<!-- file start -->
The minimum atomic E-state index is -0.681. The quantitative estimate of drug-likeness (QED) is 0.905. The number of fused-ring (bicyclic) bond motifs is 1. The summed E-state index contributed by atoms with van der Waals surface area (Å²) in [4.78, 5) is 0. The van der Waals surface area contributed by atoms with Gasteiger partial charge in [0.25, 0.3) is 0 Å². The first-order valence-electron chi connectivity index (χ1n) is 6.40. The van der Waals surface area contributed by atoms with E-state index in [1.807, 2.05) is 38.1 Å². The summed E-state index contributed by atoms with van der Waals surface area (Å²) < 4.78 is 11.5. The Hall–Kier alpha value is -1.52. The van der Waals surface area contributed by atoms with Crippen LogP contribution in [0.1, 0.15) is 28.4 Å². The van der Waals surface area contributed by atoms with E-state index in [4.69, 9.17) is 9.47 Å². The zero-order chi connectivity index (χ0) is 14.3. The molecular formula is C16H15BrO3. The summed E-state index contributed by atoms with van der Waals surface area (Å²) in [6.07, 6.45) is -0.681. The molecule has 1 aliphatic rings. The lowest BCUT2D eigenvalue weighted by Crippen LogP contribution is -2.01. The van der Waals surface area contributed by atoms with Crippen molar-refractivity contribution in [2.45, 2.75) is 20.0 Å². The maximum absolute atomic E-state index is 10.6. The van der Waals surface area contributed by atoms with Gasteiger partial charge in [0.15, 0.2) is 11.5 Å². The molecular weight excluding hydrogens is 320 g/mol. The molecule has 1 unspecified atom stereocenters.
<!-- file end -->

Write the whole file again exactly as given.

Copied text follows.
The minimum atomic E-state index is -0.681. The quantitative estimate of drug-likeness (QED) is 0.905. The number of fused-ring (bicyclic) bond motifs is 1. The summed E-state index contributed by atoms with van der Waals surface area (Å²) in [4.78, 5) is 0. The van der Waals surface area contributed by atoms with Gasteiger partial charge in [0.25, 0.3) is 0 Å². The first-order valence-electron chi connectivity index (χ1n) is 6.40. The van der Waals surface area contributed by atoms with E-state index in [1.807, 2.05) is 38.1 Å². The summed E-state index contributed by atoms with van der Waals surface area (Å²) < 4.78 is 11.5. The Hall–Kier alpha value is -1.52. The van der Waals surface area contributed by atoms with Crippen LogP contribution in [0.1, 0.15) is 28.4 Å². The van der Waals surface area contributed by atoms with E-state index in [4.69, 9.17) is 9.47 Å². The zero-order chi connectivity index (χ0) is 14.3. The molecular formula is C16H15BrO3. The summed E-state index contributed by atoms with van der Waals surface area (Å²) in [6.07, 6.45) is -0.681. The molecule has 1 aliphatic rings. The lowest BCUT2D eigenvalue weighted by Crippen LogP contribution is -2.01. The van der Waals surface area contributed by atoms with Crippen molar-refractivity contribution in [2.45, 2.75) is 20.0 Å². The maximum absolute atomic E-state index is 10.6. The van der Waals surface area contributed by atoms with Gasteiger partial charge in [0.15, 0.2) is 11.5 Å². The molecular weight excluding hydrogens is 320 g/mol. The molecule has 1 unspecified atom stereocenters.